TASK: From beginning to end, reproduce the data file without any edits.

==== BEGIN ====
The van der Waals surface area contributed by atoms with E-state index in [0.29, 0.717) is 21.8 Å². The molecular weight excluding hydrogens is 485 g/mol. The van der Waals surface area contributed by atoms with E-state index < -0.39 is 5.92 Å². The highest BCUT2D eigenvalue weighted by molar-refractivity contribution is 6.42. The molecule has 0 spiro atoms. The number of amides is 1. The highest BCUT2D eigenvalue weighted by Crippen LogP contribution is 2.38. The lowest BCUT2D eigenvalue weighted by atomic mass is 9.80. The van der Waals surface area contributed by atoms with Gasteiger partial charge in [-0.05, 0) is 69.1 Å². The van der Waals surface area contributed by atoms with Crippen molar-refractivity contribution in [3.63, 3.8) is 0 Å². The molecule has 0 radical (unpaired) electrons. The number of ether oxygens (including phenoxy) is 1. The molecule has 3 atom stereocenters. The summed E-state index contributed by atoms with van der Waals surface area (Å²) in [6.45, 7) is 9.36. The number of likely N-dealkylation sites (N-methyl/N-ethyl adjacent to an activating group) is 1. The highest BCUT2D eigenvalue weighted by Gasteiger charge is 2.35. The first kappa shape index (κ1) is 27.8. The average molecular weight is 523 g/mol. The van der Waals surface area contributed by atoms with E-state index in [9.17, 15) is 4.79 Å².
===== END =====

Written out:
The van der Waals surface area contributed by atoms with E-state index in [0.29, 0.717) is 21.8 Å². The molecular weight excluding hydrogens is 485 g/mol. The van der Waals surface area contributed by atoms with E-state index < -0.39 is 5.92 Å². The highest BCUT2D eigenvalue weighted by molar-refractivity contribution is 6.42. The molecule has 0 spiro atoms. The number of amides is 1. The highest BCUT2D eigenvalue weighted by Crippen LogP contribution is 2.38. The lowest BCUT2D eigenvalue weighted by atomic mass is 9.80. The van der Waals surface area contributed by atoms with Gasteiger partial charge in [-0.05, 0) is 69.1 Å². The van der Waals surface area contributed by atoms with Crippen molar-refractivity contribution in [3.63, 3.8) is 0 Å². The molecule has 0 radical (unpaired) electrons. The number of ether oxygens (including phenoxy) is 1. The molecule has 3 atom stereocenters. The summed E-state index contributed by atoms with van der Waals surface area (Å²) in [6.45, 7) is 9.36. The number of likely N-dealkylation sites (N-methyl/N-ethyl adjacent to an activating group) is 1. The highest BCUT2D eigenvalue weighted by Gasteiger charge is 2.35. The first kappa shape index (κ1) is 27.8. The average molecular weight is 523 g/mol. The van der Waals surface area contributed by atoms with E-state index in [9.17, 15) is 4.79 Å².